Hospice also advocates for all people from voting age on up to take advantage of the benefits offered by Oregon’s Advance Health Care Directive. This directive allows an individual to legally specify exactly what sort of attention they want towards the end of life—lots, never unplug, or whatever; can be revised at any time. Completing such a directive today could be viewed a personal act of kindness. The individual’s preferences are established; loved ones can relax knowing what’s what.
“It is very difficult to generalize. Everyone’s adventure is original.” –Bernard Pivot, French journalist and interviewer (b. 5-5-1935)
Hospice care focuses on comfort for the star person and any people close to them, responding and managing shortness of breath, nausea, pain, constipation, mobility issues and psychological aspects. In Oregon, hospice service is usually provided in a person’s home.
As Deborah Whiting Jaques, CEO, Oregon Hospice, added, “Hospice uses the whole person approach: the whole ill person and family or whoever is close and important to you.” That can include accommodating one’s beloved domestic pets. See Pet Peace of Mind.
And that six-month rumored limit on hospice care? Not necessarily. Again, from Jaques:
“It also happens that people get better on hospice. Having routine visits where you live, getting symptoms like pain, shortness of breath, nausea and other symptoms under control on hospice improves quality of life. People can ‘graduate’ from hospice. If a person is no longer considered terminally ill (they are not expected to die of their disease in the next six months), people may be discharged from hospice. We do see people leave to go on a cruise or to do some travel that they feel able to do—and then come back to hospice if their health begins to again decline.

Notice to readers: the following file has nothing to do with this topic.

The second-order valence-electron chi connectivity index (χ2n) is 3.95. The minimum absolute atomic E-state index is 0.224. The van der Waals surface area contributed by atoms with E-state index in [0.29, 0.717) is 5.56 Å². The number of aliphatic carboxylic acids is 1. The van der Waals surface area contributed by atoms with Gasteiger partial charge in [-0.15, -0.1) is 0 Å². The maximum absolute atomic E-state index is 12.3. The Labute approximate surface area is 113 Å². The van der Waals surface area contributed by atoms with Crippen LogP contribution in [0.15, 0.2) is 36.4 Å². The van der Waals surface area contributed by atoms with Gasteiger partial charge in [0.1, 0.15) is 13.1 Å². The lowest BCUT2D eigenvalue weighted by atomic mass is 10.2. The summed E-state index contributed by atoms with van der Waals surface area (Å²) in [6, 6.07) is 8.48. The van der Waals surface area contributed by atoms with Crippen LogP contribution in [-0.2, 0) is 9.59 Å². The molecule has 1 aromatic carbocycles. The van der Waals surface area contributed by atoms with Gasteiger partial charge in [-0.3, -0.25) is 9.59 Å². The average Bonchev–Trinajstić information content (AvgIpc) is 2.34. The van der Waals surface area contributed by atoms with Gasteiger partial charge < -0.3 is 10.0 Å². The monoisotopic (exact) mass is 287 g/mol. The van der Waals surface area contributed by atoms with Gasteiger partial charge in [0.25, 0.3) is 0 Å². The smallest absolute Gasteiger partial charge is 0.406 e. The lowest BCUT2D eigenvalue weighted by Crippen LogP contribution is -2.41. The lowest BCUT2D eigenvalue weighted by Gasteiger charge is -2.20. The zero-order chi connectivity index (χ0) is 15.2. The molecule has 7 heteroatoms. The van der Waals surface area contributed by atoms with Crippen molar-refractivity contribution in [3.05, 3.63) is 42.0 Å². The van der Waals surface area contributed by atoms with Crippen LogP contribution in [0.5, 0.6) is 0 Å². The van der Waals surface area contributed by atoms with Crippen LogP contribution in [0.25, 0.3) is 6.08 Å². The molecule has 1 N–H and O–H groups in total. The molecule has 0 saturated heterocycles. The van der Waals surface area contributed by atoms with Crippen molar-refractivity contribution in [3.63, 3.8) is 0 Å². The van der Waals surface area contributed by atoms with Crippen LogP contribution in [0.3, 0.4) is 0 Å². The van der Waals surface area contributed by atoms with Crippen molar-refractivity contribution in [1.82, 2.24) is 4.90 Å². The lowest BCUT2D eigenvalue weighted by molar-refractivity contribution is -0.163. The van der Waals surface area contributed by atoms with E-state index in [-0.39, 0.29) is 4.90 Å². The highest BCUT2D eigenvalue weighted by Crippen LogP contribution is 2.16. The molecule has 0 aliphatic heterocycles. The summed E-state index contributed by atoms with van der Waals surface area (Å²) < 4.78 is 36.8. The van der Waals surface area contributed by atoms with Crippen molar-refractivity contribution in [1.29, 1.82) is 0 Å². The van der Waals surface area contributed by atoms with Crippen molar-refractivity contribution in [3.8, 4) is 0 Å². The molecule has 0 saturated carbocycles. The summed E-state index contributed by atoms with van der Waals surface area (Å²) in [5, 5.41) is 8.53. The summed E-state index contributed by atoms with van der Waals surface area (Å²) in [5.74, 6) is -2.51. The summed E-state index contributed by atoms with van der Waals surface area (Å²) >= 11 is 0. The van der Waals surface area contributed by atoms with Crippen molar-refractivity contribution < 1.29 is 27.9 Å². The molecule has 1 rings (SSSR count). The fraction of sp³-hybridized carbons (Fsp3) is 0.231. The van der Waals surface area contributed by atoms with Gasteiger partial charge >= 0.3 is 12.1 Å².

“So about 50% of Oregonians are on hospice for less than two weeks. Some Oregonians stay on hospice for a year or more.”
When asked what she would like Longevity Readers to know about hospice, Jaques pointed out:
“The Oregon Hospice Association’s mission is to ensure that Oregonians—no matter where they live in our state—have access to high quality hospice and palliative care. We are pleased to answer questions and to provide information and education to anyone who requests it. We are only a phone call away; we are here when you need us.”
That Oregon Hospice number is 503.228.2104 or toll-free 888.229.2104.
Enduring appreciation for contributions to this series goes to:
Roger Batchelor, Doctor of Acupuncture and Oriental Medicine, Licensed Acupuncturist and Associate Professor, National College of Natural Medicine;
Kate Dyer-Seeley, Communications and Public Policy Coordinator, Alzheimer’s Association, Oregon Chapter;
Deborah Whiting Jaques, CEO, Oregon Hospice Association;
Joseph F. Quinn, M.D., Oregon Health Sciences University;
Lindsey Beach, Outreach Assistant, University of Washington, Alzheimer’s Disease Research Center (ADRC), Veterans Affairs Puget Sound Health Care System;
and the countless exacting researchers and their intrepid clinical trial volunteers toiling away for the ways and means to resolve this health dilemma.
“An adventure is only an inconvenience rightly considered. An inconvenience is only an adventure wrongly considered.” –Gilbert K. Chesterton, writer (b. 5-29-1874; d. 6-14-1936)